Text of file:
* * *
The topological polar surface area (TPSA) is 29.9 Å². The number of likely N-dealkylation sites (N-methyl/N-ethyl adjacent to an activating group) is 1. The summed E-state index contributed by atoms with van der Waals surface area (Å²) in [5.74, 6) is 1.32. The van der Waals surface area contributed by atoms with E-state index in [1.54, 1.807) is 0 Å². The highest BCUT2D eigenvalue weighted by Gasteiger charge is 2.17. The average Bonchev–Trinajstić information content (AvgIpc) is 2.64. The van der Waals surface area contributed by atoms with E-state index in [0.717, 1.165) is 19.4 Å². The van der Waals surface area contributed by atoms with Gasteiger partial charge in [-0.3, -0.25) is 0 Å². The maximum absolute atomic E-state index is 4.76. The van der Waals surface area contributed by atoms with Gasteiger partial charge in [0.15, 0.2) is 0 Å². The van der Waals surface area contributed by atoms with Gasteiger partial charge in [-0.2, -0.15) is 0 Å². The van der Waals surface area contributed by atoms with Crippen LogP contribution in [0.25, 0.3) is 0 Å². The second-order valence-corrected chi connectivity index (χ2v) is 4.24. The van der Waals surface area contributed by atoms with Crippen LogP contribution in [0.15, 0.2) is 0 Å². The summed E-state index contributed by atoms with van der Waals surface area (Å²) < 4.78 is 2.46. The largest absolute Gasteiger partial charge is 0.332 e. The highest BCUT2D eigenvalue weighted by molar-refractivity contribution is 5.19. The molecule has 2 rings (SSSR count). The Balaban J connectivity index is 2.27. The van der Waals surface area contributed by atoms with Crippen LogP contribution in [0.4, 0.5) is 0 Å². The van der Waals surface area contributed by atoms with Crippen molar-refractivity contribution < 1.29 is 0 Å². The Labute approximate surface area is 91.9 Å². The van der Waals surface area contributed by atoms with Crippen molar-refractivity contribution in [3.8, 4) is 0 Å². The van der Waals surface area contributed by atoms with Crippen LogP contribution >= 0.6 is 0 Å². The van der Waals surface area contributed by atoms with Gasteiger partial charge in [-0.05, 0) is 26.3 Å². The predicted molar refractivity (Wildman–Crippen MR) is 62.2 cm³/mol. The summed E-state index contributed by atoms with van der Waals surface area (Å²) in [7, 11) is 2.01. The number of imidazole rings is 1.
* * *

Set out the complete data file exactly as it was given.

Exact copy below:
The topological polar surface area (TPSA) is 29.9 Å². The number of likely N-dealkylation sites (N-methyl/N-ethyl adjacent to an activating group) is 1. The summed E-state index contributed by atoms with van der Waals surface area (Å²) in [5.74, 6) is 1.32. The van der Waals surface area contributed by atoms with E-state index in [1.54, 1.807) is 0 Å². The highest BCUT2D eigenvalue weighted by Gasteiger charge is 2.17. The average Bonchev–Trinajstić information content (AvgIpc) is 2.64. The van der Waals surface area contributed by atoms with E-state index in [0.717, 1.165) is 19.4 Å². The van der Waals surface area contributed by atoms with Gasteiger partial charge in [-0.3, -0.25) is 0 Å². The maximum absolute atomic E-state index is 4.76. The van der Waals surface area contributed by atoms with Gasteiger partial charge in [0.15, 0.2) is 0 Å². The van der Waals surface area contributed by atoms with Gasteiger partial charge in [-0.2, -0.15) is 0 Å². The van der Waals surface area contributed by atoms with Crippen LogP contribution in [0.25, 0.3) is 0 Å². The second-order valence-corrected chi connectivity index (χ2v) is 4.24. The van der Waals surface area contributed by atoms with Crippen LogP contribution in [0.15, 0.2) is 0 Å². The summed E-state index contributed by atoms with van der Waals surface area (Å²) < 4.78 is 2.46. The largest absolute Gasteiger partial charge is 0.332 e. The highest BCUT2D eigenvalue weighted by molar-refractivity contribution is 5.19. The molecule has 2 rings (SSSR count). The Balaban J connectivity index is 2.27. The van der Waals surface area contributed by atoms with Crippen LogP contribution in [0.4, 0.5) is 0 Å². The van der Waals surface area contributed by atoms with Crippen molar-refractivity contribution < 1.29 is 0 Å². The Labute approximate surface area is 91.9 Å². The van der Waals surface area contributed by atoms with Crippen molar-refractivity contribution in [3.8, 4) is 0 Å². The van der Waals surface area contributed by atoms with Crippen LogP contribution >= 0.6 is 0 Å². The van der Waals surface area contributed by atoms with Gasteiger partial charge in [-0.05, 0) is 26.3 Å². The predicted molar refractivity (Wildman–Crippen MR) is 62.2 cm³/mol. The summed E-state index contributed by atoms with van der Waals surface area (Å²) in [7, 11) is 2.01. The number of imidazole rings is 1.